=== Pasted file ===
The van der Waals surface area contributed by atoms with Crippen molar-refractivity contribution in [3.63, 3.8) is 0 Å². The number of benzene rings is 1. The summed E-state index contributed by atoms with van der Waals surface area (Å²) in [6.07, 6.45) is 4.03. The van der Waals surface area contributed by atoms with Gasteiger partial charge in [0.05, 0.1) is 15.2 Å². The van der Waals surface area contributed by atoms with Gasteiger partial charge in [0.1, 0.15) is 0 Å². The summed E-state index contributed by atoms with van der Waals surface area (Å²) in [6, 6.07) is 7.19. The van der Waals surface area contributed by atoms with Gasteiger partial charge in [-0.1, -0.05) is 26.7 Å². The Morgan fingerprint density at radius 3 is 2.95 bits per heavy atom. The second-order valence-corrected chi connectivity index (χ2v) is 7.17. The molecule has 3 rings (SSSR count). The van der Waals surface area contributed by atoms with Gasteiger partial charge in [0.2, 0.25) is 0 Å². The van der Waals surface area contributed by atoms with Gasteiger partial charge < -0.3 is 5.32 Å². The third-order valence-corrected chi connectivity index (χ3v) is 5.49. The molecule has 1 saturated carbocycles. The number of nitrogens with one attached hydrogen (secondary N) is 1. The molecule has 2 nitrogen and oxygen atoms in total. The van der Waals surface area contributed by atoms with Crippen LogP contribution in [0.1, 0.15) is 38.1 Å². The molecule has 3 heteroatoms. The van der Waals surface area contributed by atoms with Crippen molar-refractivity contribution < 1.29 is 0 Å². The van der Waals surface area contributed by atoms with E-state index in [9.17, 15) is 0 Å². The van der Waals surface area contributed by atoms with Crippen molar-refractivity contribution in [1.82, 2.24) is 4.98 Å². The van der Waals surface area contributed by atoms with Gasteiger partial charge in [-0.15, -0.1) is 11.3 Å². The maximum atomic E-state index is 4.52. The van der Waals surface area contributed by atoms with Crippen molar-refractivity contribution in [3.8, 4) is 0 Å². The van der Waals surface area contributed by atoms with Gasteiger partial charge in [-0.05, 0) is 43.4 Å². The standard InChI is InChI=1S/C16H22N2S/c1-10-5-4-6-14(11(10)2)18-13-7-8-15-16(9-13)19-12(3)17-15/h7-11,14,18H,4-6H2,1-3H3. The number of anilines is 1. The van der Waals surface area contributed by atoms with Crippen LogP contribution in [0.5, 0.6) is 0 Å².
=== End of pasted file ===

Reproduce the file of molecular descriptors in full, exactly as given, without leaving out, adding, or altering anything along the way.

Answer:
The van der Waals surface area contributed by atoms with Crippen molar-refractivity contribution in [3.63, 3.8) is 0 Å². The number of benzene rings is 1. The summed E-state index contributed by atoms with van der Waals surface area (Å²) in [6.07, 6.45) is 4.03. The van der Waals surface area contributed by atoms with Gasteiger partial charge in [0.05, 0.1) is 15.2 Å². The van der Waals surface area contributed by atoms with Gasteiger partial charge in [0.1, 0.15) is 0 Å². The summed E-state index contributed by atoms with van der Waals surface area (Å²) in [6, 6.07) is 7.19. The van der Waals surface area contributed by atoms with Gasteiger partial charge in [-0.1, -0.05) is 26.7 Å². The Morgan fingerprint density at radius 3 is 2.95 bits per heavy atom. The second-order valence-corrected chi connectivity index (χ2v) is 7.17. The molecule has 3 rings (SSSR count). The van der Waals surface area contributed by atoms with Gasteiger partial charge in [0.2, 0.25) is 0 Å². The van der Waals surface area contributed by atoms with Gasteiger partial charge < -0.3 is 5.32 Å². The third-order valence-corrected chi connectivity index (χ3v) is 5.49. The molecule has 1 saturated carbocycles. The number of nitrogens with one attached hydrogen (secondary N) is 1. The molecule has 2 nitrogen and oxygen atoms in total. The van der Waals surface area contributed by atoms with Crippen LogP contribution in [0.1, 0.15) is 38.1 Å². The molecule has 3 heteroatoms. The van der Waals surface area contributed by atoms with Crippen molar-refractivity contribution < 1.29 is 0 Å². The van der Waals surface area contributed by atoms with E-state index in [9.17, 15) is 0 Å². The van der Waals surface area contributed by atoms with Crippen molar-refractivity contribution in [1.82, 2.24) is 4.98 Å². The van der Waals surface area contributed by atoms with Gasteiger partial charge in [-0.15, -0.1) is 11.3 Å². The maximum atomic E-state index is 4.52. The van der Waals surface area contributed by atoms with Crippen molar-refractivity contribution in [3.8, 4) is 0 Å². The van der Waals surface area contributed by atoms with Gasteiger partial charge in [-0.05, 0) is 43.4 Å². The standard InChI is InChI=1S/C16H22N2S/c1-10-5-4-6-14(11(10)2)18-13-7-8-15-16(9-13)19-12(3)17-15/h7-11,14,18H,4-6H2,1-3H3. The number of anilines is 1. The van der Waals surface area contributed by atoms with Crippen LogP contribution in [0.5, 0.6) is 0 Å².